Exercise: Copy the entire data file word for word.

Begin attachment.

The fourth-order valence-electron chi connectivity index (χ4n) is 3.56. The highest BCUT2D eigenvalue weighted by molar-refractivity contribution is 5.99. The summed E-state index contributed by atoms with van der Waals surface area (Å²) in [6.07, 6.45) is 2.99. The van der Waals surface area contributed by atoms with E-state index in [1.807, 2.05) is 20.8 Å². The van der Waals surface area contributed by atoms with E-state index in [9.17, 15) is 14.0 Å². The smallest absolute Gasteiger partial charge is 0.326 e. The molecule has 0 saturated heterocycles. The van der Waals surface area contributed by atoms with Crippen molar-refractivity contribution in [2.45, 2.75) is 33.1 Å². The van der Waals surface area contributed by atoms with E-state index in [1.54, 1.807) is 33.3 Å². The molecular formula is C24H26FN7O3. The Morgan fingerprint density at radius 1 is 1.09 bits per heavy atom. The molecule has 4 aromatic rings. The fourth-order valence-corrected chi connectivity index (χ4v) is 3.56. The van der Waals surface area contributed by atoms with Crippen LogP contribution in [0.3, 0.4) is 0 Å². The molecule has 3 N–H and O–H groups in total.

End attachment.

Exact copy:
The fourth-order valence-electron chi connectivity index (χ4n) is 3.56. The highest BCUT2D eigenvalue weighted by molar-refractivity contribution is 5.99. The summed E-state index contributed by atoms with van der Waals surface area (Å²) in [6.07, 6.45) is 2.99. The van der Waals surface area contributed by atoms with E-state index in [1.807, 2.05) is 20.8 Å². The van der Waals surface area contributed by atoms with E-state index in [9.17, 15) is 14.0 Å². The smallest absolute Gasteiger partial charge is 0.326 e. The molecule has 0 saturated heterocycles. The van der Waals surface area contributed by atoms with Crippen molar-refractivity contribution in [2.45, 2.75) is 33.1 Å². The van der Waals surface area contributed by atoms with E-state index in [1.54, 1.807) is 33.3 Å². The molecular formula is C24H26FN7O3. The Morgan fingerprint density at radius 1 is 1.09 bits per heavy atom. The molecule has 4 aromatic rings. The fourth-order valence-corrected chi connectivity index (χ4v) is 3.56. The van der Waals surface area contributed by atoms with Crippen LogP contribution in [0.3, 0.4) is 0 Å². The molecule has 3 N–H and O–H groups in total.